Early dialysis may not improve kidney failure outcomes

by Nancy Walsh

Planned early initiation of dialysis in patients with chronic kidney disease did not improve survival or other clinical outcomes, a multicenter randomized trial conducted in Australia and New Zealand found.

The hazard ratio for death among patients who had an early start of dialysis, when the estimated glomerular filtration rate (GFR) was 10 to 14 mL/min, was 1.04 (95% CI 0.83 to 1.30, P=0.75), according to Bruce A. Cooper, MBBS, PhD, of Sydney (Australia) Medical School, and colleagues.

This was in comparison with patients who had a later start, when the estimated GFR was 5 to 7 mL/min, the investigators reported at the European Renal Association-European Dialysis and Transplant Association Congress in Munich. The findings were concurrently published online by the New England Journal of Medicine.

Traditionally, the timing for initiating dialysis was based on the occurrence of signs and symptoms of uremia plus biochemical parameters.

However, based on findings from some observational studies, a worldwide trend has been seen in recent years toward earlier starting, with various national and international guidelines recommending the initiation when the estimated GFR reaches 10 to 15 mL/min/1.73 m2 of body-surface area.

“The GFR targets in these guidelines have clearly influenced the clinical practice of nephrology,” the investigators stated.

For example, the proportion of patients who began dialysis when the GFR was higher than 10 mL/min rose from 19% in 1996 to 45% in 2005.

But more recent data — also observational and therefore potentially subject to bias — have suggested that early-start dialysis may actually be harmful.

To address the questions raised by these contradictory and uncertain findings, Cooper and colleagues conducted the randomized IDEAL (Initiating Dialysis Early and Late) trial at 32 centers.

Between July 2000 and November 2008, 828 adults with stage V kidney disease whose median age was 60.4 years were randomized to early or late start of dialysis, and followed until November 2009.

The study population included almost twice as many men as women, and nearly three-quarters of patients were white.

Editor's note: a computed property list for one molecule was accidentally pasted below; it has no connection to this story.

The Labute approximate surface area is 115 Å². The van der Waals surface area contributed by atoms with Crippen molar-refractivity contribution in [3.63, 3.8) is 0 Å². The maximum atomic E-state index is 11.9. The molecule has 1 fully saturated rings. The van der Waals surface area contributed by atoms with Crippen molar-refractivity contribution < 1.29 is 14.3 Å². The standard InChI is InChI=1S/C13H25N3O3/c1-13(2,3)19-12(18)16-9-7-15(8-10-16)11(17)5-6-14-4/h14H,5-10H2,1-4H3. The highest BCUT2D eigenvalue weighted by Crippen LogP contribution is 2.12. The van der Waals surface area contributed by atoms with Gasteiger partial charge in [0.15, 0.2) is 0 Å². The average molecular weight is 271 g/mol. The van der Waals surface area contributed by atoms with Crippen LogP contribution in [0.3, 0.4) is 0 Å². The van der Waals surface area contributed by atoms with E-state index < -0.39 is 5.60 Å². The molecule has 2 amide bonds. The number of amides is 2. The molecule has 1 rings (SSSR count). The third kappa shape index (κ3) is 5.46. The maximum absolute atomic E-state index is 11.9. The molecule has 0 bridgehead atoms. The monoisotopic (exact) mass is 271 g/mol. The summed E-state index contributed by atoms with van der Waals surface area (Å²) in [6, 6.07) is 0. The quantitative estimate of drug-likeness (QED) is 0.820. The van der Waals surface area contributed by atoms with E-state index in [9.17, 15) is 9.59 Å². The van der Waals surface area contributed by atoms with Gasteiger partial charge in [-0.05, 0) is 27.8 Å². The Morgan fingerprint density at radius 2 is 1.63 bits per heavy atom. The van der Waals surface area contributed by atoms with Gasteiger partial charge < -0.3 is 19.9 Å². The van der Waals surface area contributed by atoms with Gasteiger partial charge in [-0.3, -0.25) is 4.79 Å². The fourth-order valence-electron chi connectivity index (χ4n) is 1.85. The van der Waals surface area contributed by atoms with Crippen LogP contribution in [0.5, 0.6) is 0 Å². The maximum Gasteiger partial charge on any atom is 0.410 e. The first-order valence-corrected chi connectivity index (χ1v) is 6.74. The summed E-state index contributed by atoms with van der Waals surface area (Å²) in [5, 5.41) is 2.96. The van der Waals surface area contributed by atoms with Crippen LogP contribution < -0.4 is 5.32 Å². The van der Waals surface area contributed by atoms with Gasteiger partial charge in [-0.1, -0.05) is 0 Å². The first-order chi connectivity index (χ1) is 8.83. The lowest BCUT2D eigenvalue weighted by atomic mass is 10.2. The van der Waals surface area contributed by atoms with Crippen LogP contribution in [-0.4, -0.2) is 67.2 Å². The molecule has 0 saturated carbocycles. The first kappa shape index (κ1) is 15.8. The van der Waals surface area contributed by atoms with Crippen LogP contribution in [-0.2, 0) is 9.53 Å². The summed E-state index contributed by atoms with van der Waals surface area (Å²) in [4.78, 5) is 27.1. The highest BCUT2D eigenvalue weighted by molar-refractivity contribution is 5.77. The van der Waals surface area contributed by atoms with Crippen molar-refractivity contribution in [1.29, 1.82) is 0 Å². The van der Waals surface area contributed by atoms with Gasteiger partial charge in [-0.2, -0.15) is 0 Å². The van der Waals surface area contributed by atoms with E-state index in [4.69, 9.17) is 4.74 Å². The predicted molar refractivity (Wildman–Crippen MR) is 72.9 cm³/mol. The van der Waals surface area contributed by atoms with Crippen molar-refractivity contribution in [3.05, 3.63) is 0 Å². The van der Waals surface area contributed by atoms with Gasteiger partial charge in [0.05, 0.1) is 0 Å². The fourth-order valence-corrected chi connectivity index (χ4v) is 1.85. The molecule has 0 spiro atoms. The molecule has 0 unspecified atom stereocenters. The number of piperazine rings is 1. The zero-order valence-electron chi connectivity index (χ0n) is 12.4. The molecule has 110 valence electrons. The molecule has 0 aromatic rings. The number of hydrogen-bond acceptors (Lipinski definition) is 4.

The primary cause of end-stage renal disease was diabetes in one third of all patients.

The two groups were well matched for baseline characteristics and pharmacologic interventions.

In the early-start group, the median time from randomization to dialysis was 1.80 months (95% CI 1.60 to 2.23), compared with 7.40 months (95% CI 6.23 to 8.27) in the late-start group.

The hazard ratio for initiation of dialysis in the early start group was 2.09 (95% CI 1.81 to 2.41, P<0.001), the investigators reported.

Mean estimated GFR in the early-start group at the time of the initiation of dialysis was 12 mL/min, compared with 9.8 mL/min in the late-start group, for a mean difference of 2.2 mL/min (95% CI 1.8 to 2.6, P<0.001).

During the follow-up period, 152 patients in the early-start group died, as did 155 in the late-start group. There was no difference in survival between the groups.

A sensitivity analysis determined that there also was no significant difference in survival among patients who underwent transplantation, with a hazard ratio for early start of 1.01 (95% CI 0.81 to 1.26, P=0.92).

Nor were there differences in secondary outcomes:

* Cardiovascular events, HR for early start 1.23 (95% CI 0.97 to 1.56, P=0.09)
* Infectious events, HR for early start 0.87 (95% CI 0.70 to 1.08, P=0.20)
* Complications of dialysis, HR for early start 1.08 (95% CI 0.85 to 1.35, P=0.54)

There also were no differences in quality of life, according to the investigators.

“The results [of this study] show that with careful clinical management of chronic kidney disease, dialysis can be delayed for some patients until the GFR drops below 7.0 mL per minute or until more traditional clinical indicators for the initiation of dialysis are present,” they stated.

These findings also highlight the importance of close monitoring of patients with decreasing renal function, and suggest that GFR should not be the sole determinant of the timing of dialysis initiation.

Limitations of the study included its use of an estimated GFR and the lack of a uniform method of creatinine assessment.

Nonetheless, the investigators concluded, “Our results indicate that such trends toward early initiation of dialysis, which have enormous implications in terms of the cost and infrastructure of dialysis services, are unlikely to improve clinical outcomes.”

Nancy Walsh is a MedPage Today contributing writer.

Originally published in MedPage Today. Visit MedPageToday.com for more nephrology news.